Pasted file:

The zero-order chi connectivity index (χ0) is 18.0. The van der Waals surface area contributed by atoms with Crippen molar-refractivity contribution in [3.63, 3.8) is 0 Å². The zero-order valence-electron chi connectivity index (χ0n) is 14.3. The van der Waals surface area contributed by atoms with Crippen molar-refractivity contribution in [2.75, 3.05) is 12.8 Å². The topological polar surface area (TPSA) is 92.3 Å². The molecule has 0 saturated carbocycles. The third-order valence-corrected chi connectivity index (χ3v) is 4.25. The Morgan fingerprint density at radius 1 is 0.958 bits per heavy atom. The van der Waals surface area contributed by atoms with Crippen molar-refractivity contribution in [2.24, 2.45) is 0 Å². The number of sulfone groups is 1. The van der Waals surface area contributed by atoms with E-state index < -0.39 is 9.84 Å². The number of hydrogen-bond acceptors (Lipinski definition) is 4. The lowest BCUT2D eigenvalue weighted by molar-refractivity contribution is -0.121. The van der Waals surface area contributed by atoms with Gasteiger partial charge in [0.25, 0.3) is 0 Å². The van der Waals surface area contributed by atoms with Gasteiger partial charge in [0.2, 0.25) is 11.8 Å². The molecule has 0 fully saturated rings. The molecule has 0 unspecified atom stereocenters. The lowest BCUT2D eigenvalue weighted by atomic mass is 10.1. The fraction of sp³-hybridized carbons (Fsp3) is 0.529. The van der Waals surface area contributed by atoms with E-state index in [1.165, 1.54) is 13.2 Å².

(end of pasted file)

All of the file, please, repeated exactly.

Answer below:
The zero-order chi connectivity index (χ0) is 18.0. The van der Waals surface area contributed by atoms with Crippen molar-refractivity contribution in [3.63, 3.8) is 0 Å². The zero-order valence-electron chi connectivity index (χ0n) is 14.3. The van der Waals surface area contributed by atoms with Crippen molar-refractivity contribution in [2.75, 3.05) is 12.8 Å². The topological polar surface area (TPSA) is 92.3 Å². The molecule has 0 saturated carbocycles. The third-order valence-corrected chi connectivity index (χ3v) is 4.25. The Morgan fingerprint density at radius 1 is 0.958 bits per heavy atom. The van der Waals surface area contributed by atoms with Crippen molar-refractivity contribution in [2.24, 2.45) is 0 Å². The number of sulfone groups is 1. The van der Waals surface area contributed by atoms with E-state index < -0.39 is 9.84 Å². The number of hydrogen-bond acceptors (Lipinski definition) is 4. The lowest BCUT2D eigenvalue weighted by molar-refractivity contribution is -0.121. The van der Waals surface area contributed by atoms with Gasteiger partial charge in [0.25, 0.3) is 0 Å². The van der Waals surface area contributed by atoms with Gasteiger partial charge in [0.2, 0.25) is 11.8 Å². The molecule has 0 fully saturated rings. The molecule has 0 unspecified atom stereocenters. The lowest BCUT2D eigenvalue weighted by atomic mass is 10.1. The fraction of sp³-hybridized carbons (Fsp3) is 0.529. The van der Waals surface area contributed by atoms with E-state index in [1.165, 1.54) is 13.2 Å².